The Tribune Democrat, Johnstown, PA

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March 3, 2013

Film screenings coincide with Jewish Community Heritage Project

JOHNSTOWN —  As part of the Johnstown Jewish Community Heritage Project and the current exhibit “Cinema Judaica: The War Years,” two films will be screened at Johnstown Flood Museum, 304 Washington St. in downtown Johnstown.

“The Great Dictator,” produced and directed by Charlie Chaplin, who also starred in the film, will be shown at

7 p.m. Thursday.

“Intersecting Sparks: Art & Science, Research & Exploration,” a documentary by Indiana University of Pennsylvania professor Mary Beth Leidman, will be shown at 7 p.m. March 14.

“The Great Dictator,” which was released in 1940 when the United States was still at peace with Germany, was Chaplin’s first talking feature film and his most successful film.

At the time, the question of whether America should enter the war against the Nazis was discussed in the media, in open forums sponsored by political organizations and in Congress.

The First Amendment right to free speech was not extended to filmmaking, so the motion picture industry was forced to avoid offending any foreign powers, including Germany, through its works.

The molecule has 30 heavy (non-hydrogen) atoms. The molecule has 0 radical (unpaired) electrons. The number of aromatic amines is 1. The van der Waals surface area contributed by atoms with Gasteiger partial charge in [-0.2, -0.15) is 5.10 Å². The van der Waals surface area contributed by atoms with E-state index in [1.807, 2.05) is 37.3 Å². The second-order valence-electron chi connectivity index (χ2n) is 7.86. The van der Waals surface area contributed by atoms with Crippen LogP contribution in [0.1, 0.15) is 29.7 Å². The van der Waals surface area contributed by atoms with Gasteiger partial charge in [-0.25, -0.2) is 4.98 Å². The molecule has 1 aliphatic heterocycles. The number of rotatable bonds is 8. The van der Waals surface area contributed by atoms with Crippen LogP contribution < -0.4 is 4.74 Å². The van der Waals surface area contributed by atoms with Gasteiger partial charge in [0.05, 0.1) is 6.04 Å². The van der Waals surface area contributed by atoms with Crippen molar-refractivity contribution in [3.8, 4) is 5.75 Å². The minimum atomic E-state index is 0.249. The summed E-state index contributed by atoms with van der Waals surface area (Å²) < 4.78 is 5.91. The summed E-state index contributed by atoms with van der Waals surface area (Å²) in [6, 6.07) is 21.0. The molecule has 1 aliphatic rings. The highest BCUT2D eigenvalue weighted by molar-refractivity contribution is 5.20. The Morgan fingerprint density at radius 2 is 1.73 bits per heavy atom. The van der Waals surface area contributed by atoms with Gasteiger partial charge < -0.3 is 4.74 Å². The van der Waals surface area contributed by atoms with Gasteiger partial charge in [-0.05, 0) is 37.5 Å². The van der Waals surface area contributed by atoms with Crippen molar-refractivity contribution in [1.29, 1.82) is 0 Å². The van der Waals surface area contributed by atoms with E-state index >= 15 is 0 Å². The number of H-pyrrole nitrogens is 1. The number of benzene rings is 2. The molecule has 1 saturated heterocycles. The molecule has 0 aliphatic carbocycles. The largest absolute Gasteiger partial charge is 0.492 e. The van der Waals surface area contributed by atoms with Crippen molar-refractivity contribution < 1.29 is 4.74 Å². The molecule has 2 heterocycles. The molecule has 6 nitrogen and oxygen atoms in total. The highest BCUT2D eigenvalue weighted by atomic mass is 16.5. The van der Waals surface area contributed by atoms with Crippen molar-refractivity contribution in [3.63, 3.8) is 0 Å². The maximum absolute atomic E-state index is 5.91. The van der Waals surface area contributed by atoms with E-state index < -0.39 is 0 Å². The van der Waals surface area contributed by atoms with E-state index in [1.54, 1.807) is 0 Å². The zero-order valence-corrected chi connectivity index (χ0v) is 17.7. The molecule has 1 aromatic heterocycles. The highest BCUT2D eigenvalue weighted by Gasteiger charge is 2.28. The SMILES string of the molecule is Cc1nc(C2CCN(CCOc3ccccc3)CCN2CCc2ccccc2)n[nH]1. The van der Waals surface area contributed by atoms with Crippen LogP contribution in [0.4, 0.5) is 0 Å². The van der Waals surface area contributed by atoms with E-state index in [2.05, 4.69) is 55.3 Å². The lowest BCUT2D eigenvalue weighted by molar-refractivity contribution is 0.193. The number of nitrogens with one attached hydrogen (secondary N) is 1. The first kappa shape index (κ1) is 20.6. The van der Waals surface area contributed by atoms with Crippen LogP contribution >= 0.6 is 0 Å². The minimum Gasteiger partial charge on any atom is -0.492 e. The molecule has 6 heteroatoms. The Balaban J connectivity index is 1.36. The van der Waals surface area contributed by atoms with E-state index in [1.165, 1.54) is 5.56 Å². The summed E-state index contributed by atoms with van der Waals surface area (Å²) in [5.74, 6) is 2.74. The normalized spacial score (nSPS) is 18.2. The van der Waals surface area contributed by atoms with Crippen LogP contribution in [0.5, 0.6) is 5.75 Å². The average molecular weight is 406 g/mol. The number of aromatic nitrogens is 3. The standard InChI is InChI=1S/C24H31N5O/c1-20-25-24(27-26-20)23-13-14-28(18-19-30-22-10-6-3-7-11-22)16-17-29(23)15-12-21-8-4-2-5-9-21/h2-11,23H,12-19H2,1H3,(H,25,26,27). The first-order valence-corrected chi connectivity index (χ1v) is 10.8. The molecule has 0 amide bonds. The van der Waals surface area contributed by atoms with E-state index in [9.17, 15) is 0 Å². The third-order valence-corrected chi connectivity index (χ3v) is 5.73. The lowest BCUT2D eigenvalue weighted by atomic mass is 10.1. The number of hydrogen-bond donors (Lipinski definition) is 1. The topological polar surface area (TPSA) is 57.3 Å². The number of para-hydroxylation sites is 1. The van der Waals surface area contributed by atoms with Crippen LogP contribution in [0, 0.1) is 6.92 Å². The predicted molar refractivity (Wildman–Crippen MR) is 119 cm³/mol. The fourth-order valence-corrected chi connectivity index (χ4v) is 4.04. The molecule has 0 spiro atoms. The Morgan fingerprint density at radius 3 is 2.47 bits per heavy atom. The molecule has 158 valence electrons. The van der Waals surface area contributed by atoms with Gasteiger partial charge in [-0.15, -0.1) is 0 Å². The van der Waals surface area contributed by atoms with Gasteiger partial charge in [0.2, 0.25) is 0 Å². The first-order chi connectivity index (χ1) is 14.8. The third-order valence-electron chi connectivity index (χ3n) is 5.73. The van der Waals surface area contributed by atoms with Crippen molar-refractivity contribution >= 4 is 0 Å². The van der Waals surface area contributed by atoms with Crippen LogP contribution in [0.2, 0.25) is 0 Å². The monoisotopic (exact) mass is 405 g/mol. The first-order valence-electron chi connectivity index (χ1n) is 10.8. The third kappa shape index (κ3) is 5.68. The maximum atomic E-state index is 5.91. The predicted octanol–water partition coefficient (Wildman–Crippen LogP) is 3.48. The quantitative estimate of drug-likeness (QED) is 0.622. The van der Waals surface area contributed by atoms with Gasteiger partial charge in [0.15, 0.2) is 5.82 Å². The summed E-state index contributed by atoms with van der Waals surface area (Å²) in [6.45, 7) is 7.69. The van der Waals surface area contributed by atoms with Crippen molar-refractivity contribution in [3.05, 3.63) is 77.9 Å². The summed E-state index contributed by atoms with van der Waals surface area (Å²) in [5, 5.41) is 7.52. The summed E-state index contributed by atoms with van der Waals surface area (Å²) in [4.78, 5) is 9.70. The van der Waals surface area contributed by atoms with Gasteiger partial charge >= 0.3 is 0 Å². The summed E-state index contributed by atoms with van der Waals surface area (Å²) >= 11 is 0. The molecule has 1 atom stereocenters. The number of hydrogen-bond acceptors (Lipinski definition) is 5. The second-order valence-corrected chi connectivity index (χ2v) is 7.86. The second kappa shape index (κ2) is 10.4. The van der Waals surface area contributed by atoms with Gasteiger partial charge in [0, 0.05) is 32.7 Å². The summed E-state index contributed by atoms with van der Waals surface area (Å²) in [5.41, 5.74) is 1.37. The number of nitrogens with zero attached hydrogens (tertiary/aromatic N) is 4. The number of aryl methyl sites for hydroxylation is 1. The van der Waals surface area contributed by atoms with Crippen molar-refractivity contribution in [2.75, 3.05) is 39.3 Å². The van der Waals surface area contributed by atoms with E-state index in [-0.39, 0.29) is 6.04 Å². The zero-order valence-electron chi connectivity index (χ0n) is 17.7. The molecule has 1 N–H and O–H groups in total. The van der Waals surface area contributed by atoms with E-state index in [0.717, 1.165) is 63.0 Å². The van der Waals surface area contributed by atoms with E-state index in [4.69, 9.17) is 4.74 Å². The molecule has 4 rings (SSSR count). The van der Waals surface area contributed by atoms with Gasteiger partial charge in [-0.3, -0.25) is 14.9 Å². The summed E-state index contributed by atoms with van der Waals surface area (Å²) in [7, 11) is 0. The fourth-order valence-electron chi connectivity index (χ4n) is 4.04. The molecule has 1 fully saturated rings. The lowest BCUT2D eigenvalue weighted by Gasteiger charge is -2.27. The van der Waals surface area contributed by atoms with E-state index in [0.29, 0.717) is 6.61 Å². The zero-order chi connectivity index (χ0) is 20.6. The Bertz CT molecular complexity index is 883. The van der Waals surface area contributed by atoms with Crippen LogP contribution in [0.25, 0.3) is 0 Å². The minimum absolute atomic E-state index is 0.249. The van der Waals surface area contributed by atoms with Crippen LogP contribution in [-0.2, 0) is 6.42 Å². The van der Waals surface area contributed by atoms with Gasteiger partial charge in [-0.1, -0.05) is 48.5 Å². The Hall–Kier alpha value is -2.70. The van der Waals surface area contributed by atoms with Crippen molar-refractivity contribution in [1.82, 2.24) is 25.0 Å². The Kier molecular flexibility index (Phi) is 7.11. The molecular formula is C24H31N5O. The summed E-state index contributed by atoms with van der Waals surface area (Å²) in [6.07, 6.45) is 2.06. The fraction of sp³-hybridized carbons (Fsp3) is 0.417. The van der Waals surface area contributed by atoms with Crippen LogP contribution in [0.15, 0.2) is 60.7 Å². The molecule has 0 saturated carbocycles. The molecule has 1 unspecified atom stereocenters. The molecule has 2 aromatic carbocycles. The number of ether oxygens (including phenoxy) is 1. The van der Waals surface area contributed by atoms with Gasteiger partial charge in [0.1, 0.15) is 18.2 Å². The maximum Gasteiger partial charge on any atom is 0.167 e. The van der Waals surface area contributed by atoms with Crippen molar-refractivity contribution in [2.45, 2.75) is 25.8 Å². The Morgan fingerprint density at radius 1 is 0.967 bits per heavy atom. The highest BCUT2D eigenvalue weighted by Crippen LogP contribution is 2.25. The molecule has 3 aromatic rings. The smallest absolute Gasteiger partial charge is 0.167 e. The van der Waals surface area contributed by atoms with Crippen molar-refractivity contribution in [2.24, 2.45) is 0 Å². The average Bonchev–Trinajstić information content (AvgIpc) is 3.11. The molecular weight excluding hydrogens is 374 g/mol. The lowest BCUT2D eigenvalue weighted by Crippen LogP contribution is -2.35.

Jewish characters disappeared from films, and references to the Nazis or the political situation in Europe were avoided.

Anti-Nazi plotlines and Jewish roles were disguised through allegory and character name changes.

By July 1938, Germany became increasingly aggressive and the first openly anti-Nazi films were produced, including “The Great Dictator.”

David Ward of Pitt-Johnstown will introduce the film and lead a discussion after the showing.

“Intersecting Sparks: Art & Science, Research & Exploration” is the story of Israeli artist and scientist Michael Lazar.

The worlds of art and science are generally considered to be separate and distinct, but Lazar spends his life in both worlds, as a museum-level artist and a geophysicist.

The film examines Lazar’s life and work, taking the viewer to various installations of cold-metal sculpture and photography, as well as to the sites of his scientific explorations.  

Leidman will introduce the film and lead a short discussion.

Both events are free.

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